No News Flash: The West is facing an economic collapse whose effects will stretch on for decades. News flash: The West is also facing a challenging marketplace economy in sex and marriage, at least according to Mark Regnerus. "Neither a strong gender constructionist nor a strong gender essentialist, but a sociologist" (at the University of Texas-Austin), Regnerus describes the traditional marriage economy this way: Most men want sex more than do women and have traditionally gained access to sex via marriage. In turn, most women have given sex for marriage, which has brought economic security and commitment.
Now, says Regnerus—whose 2009 "case for early marriage" in Christianity Today made quite a splash—women are expected to commence sex early, with little promise of commitment. And this hurts everyone, but especially women. Speaking with CT associate editor Katelyn Beaty, Regnerus explained this and other findings from his new book, Premarital Sex in America: How Young Americans Meet, Mate, and Think about Marrying (Oxford University Press), coauthored with Jeremy Uecker.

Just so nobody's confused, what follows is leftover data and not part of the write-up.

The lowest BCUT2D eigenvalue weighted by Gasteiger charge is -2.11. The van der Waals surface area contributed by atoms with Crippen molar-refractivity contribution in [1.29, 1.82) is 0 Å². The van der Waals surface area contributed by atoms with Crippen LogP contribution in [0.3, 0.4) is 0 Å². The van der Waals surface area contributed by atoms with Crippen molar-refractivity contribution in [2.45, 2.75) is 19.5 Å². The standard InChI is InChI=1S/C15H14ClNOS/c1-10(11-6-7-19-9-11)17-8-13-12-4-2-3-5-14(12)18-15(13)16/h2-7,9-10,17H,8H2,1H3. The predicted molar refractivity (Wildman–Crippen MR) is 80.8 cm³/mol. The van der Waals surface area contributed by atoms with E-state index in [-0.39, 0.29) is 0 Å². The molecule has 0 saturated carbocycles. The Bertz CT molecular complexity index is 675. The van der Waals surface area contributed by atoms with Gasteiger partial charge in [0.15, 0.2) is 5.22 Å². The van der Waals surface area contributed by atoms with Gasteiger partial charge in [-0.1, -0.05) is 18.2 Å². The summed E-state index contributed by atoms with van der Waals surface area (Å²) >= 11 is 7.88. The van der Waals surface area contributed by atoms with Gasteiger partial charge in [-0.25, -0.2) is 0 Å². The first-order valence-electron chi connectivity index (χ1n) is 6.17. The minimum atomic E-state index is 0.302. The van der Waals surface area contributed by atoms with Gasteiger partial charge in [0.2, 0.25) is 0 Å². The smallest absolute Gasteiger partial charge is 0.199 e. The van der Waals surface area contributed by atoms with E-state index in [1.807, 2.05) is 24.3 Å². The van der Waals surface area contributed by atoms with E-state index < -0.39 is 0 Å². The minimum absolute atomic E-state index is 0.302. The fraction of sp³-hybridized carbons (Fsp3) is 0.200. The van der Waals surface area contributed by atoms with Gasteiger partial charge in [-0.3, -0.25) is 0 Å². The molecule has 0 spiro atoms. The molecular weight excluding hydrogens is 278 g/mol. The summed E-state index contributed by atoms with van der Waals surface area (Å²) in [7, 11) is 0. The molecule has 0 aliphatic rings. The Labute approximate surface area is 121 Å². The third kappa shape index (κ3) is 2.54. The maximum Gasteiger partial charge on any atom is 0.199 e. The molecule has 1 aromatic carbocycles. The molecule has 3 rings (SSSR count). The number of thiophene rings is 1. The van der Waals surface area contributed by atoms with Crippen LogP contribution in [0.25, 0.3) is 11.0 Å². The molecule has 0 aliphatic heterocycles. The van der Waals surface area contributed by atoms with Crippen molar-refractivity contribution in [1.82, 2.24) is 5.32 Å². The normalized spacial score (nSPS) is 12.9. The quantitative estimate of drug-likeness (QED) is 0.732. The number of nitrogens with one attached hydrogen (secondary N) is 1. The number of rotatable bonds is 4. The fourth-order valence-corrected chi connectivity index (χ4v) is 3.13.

You frame your research using sexual economics theory: Sex is a transaction in which men pay, via economic stability or education or as little as dinner, to get access to sex, while women pay with their sexuality to get goods that men can offer. Describing sex this way seems pretty cynical. Why use this theory to explain your research?
Because it's accurate. There are lots of lenses to use to evaluate how people make decisions about sex and relationships. Some of them are far more idealistic than realistic. I find the economic theory [developed by psychologists Roy Baumeister and Kathleen Vohs] to be remarkably astute in its general description ...